My beau, my swain, my love last night, he’s grinning in high cotton. He brings me to this crumbling inn, and right away I smell something rotten. “’Tis the last day of the last reign of the Tsar El Gin,” he says, “though his court is the largest in the land.” I nod and tap my nose; it’s a game we’ve played before. But this time, he’s having too much fun, and I wink and nod because I understand. The serving wench, she lingers at our table and wipes it with a tinsel rag. Her ears glint with stolen gold, a sterling ring I ken that I once had. I sit and smile and stand and sit, and now my anger’s lit. So, I pour him a drink, all neat and nice, and another, and another, and in a trice, he’s snoring and reeking of gin, staler than yesterday’s rice. Now, I say again: I’m no liar, gents, I ain’t like those cheating rats. They steal my ring, he two-times me, I strangle him, and that’s that.
Darling Tsar, pour me another, will ya? My heart’s broke, and it’s a real sting.
Her safe word is ‘circus’
by Sharon Telfer
But that’s before trombone blares clarinet reedy squeaks bass drum thrums and clowns slick her lips oversize scarlet her nose glows holly berry and what’s with her feet seee them streeeetch still everyone knows clowns are scary right so here’s that word slipping through kiss-stopped smack by whiskery sea-lion bark the candystripe ball bouncing to and fro to and fro never dropping dipping into silver-slippery fish pail dipping for silver-glistening prize then whipcrack reels her back a necklace of teeth cradles her throat her head deep in a red raw meat furnace blazing and this must be it now must be no leopard-skin strongman diabolos her up on dappled appaloosa thumpety thump splayed arms she’s tread tread treading thighs to that pounding rump round and round that very second as she’s giddy-sliding her teeth bite, hard, and up she rises in glitterball twirl hanging on nothing but a smile while her toes find a line a fine one and sole by sole she chalks forward her body eeling this way that held up by held breath only and there it is the board she’s going to make it don’t look down the great O below her she looks down her arms wing back legs like clappers ringing a five-bell peal but firm fingers snatch her tipping ankles wrists spin her spirals loops somersaults ‘til hands release a great gasp gusts from under and she’s comet tailing sequins falling no net falling yet here come the clowns again sirenning in hosing glitter while wheels fall off circling like a flower blooming and she lands on her back like a starfish safe at last in the bull’s-eye of the pulled white sheet.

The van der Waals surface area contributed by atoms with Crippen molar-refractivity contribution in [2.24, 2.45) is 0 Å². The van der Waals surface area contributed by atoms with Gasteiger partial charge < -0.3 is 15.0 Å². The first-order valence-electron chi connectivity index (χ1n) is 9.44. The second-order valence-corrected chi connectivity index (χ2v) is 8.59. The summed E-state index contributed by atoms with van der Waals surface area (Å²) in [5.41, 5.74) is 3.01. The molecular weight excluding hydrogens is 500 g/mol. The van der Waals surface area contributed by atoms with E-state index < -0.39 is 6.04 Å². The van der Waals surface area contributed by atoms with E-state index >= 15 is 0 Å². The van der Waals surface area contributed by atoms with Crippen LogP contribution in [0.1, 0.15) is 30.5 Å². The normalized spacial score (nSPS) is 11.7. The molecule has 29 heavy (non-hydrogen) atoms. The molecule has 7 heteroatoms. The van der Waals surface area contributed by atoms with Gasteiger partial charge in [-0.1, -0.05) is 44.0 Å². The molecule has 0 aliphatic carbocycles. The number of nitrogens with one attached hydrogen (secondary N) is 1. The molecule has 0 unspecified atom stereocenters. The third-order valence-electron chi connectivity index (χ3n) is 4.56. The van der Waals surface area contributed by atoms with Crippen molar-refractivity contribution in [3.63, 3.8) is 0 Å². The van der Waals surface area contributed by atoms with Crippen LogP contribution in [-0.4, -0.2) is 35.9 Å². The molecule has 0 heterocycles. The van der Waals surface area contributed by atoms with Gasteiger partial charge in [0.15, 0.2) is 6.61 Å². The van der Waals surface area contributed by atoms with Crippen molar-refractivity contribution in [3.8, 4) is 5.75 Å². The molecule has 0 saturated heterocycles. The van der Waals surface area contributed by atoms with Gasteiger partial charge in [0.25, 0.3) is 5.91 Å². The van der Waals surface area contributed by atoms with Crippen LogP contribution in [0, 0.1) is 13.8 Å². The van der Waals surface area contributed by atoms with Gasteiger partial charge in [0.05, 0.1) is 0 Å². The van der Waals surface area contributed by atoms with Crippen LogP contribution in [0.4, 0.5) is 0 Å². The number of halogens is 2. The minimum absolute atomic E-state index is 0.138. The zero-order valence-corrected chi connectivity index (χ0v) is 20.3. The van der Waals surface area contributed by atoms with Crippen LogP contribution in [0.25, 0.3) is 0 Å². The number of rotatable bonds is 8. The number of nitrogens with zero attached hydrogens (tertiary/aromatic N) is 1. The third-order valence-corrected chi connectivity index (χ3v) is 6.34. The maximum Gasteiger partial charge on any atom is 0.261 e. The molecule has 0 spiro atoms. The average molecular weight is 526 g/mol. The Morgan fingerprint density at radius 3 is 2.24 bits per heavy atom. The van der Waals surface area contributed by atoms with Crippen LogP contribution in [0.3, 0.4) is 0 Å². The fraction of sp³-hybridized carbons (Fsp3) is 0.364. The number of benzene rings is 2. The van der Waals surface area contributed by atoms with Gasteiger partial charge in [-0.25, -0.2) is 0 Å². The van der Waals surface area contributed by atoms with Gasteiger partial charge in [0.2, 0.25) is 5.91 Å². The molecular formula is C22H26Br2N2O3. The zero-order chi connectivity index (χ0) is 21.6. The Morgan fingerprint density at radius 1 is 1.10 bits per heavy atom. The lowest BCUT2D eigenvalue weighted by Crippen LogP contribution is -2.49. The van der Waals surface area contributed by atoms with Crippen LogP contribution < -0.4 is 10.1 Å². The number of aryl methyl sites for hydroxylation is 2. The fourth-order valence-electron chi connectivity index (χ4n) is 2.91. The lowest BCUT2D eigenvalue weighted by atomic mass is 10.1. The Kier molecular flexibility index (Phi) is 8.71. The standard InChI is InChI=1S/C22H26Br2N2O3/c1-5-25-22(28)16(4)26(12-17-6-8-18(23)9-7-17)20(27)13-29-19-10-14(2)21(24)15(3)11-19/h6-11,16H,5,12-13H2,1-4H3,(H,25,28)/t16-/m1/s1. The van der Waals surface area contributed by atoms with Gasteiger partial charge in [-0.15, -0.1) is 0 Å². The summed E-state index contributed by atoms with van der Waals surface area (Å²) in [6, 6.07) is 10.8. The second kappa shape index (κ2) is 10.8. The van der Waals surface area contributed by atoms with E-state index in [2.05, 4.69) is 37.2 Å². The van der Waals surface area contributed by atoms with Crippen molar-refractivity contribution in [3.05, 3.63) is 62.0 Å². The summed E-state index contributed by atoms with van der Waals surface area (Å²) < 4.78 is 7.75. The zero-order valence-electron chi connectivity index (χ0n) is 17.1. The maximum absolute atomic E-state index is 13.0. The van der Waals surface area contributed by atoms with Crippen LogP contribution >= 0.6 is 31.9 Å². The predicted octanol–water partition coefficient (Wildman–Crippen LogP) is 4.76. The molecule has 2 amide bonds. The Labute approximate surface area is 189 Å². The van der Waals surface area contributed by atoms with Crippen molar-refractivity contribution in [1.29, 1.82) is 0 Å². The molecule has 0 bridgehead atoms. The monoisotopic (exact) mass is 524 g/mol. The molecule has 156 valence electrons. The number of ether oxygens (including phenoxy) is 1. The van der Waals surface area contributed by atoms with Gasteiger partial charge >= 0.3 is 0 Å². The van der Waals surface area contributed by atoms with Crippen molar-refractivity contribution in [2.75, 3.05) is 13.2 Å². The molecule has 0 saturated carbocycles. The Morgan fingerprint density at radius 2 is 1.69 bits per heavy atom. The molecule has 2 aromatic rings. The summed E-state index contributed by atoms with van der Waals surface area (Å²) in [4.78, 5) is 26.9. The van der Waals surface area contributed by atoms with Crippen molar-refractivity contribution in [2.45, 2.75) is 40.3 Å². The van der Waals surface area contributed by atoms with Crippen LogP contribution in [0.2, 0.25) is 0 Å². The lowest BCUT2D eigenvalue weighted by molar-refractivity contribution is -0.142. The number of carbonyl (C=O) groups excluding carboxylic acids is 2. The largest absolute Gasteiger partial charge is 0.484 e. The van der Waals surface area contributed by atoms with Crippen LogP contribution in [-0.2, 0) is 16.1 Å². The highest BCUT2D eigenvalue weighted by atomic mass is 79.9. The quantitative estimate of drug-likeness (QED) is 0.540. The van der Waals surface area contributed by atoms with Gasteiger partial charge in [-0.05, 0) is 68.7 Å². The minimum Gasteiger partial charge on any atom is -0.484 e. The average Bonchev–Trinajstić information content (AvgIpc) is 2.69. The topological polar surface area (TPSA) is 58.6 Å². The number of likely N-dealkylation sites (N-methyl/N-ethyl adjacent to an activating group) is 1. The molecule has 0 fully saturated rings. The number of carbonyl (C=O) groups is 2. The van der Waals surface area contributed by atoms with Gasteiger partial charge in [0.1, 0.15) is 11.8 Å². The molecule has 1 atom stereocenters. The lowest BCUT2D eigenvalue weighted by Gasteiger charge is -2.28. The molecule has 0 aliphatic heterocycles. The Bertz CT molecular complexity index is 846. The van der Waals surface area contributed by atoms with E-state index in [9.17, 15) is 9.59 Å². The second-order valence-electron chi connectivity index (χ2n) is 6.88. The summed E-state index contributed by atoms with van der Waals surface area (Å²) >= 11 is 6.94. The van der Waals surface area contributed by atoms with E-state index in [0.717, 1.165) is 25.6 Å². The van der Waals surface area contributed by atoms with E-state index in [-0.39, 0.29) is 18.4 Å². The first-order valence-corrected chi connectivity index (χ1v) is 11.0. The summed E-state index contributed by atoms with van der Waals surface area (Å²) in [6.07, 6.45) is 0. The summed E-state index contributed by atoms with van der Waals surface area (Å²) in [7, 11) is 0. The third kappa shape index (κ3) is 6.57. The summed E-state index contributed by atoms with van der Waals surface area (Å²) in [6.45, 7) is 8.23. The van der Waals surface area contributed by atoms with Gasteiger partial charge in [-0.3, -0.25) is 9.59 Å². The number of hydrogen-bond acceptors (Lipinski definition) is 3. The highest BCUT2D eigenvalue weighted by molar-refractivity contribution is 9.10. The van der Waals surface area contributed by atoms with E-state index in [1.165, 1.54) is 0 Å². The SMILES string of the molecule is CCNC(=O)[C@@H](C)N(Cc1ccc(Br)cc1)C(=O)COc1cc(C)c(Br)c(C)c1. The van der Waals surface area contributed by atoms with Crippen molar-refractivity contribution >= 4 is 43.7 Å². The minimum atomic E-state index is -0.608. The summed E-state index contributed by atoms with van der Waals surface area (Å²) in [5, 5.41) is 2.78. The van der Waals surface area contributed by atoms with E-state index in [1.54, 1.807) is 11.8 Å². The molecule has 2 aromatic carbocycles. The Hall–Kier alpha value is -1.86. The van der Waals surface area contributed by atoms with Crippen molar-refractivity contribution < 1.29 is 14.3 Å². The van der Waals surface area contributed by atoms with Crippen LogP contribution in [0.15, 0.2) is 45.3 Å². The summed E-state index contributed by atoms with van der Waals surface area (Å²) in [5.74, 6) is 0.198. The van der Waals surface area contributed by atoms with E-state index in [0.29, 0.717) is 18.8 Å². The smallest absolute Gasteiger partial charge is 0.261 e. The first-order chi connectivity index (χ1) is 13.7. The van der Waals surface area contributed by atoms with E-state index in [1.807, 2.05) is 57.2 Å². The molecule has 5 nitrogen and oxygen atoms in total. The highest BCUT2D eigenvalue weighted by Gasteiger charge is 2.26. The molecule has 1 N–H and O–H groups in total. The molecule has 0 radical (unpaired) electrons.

by Jonathan Saint
We are going to fly, my five-year old son and I.
I am parenting alone. I choose the word ‘parenting’ because ‘fathering’ means something entirely different – ‘mothering’ is warmth and cuddles. I ‘parent’.
Smugly, I decide to pre-empt the challenges of take-off by purchasing mints – for the sucking and better equalising of the ears. We choose the sweets and then, for the development of my son’s social engagement skills (and exposure to low-stakes responsibility), I give him the mints, and a €2 coin, and stand behind him in a supportive, protective kind of way.
In front of us, second in line, a tall, sharp-suited man of middle age waits with his water and Times. My little one, holding the mints, swaps the coin to his other hand, or swaps the mints, or both, and drops the coin. It bounces high and rolls out… and then back… in a wide arc, until it returns to the queue, topples over, and settles finally on the shiny tiled floor.
Our queue leader completes her extended transaction. The businessman looks up from the news. My son crouches to pick up the coin. The man, all politeness and deference, steps back to make room for the many-bagged woman.
In the twinkling of an eye, I watch. I watch as my son’s little fat fingers try to lift the coin. I watch as the thick, black two-inch brogue heel lifts and steps back towards the five infant fingers grappling with an errant coin. I watch as the sharp heel comes down.
Conservatively, a 90-kilo weight transfer takes place with that backward step, as the man smiles magnanimously over his glasses at the bag-laden woman.
My son almost has the coin when the heel comes down.
His fingers are only small. Hardly pianist’s fingers. Perhaps a drummer.
Below, our eleventh Award Judge Vanessa Gebbie's report, detailing her interesting way of selecting the short list and winners from an anonymised list of flash fictions:
I was sent the long list – fifty carefully crafted flashes representing an impressive range of styles and subjects, a real cornucopia of flash skills. It’s always a huge responsibility, this judging game – and this time, I decided to see if there was any mileage in the Marie Kondo philosophy – could her thinking be applied to help me to remove thirty of them, somehow, leaving me with a short list of twenty.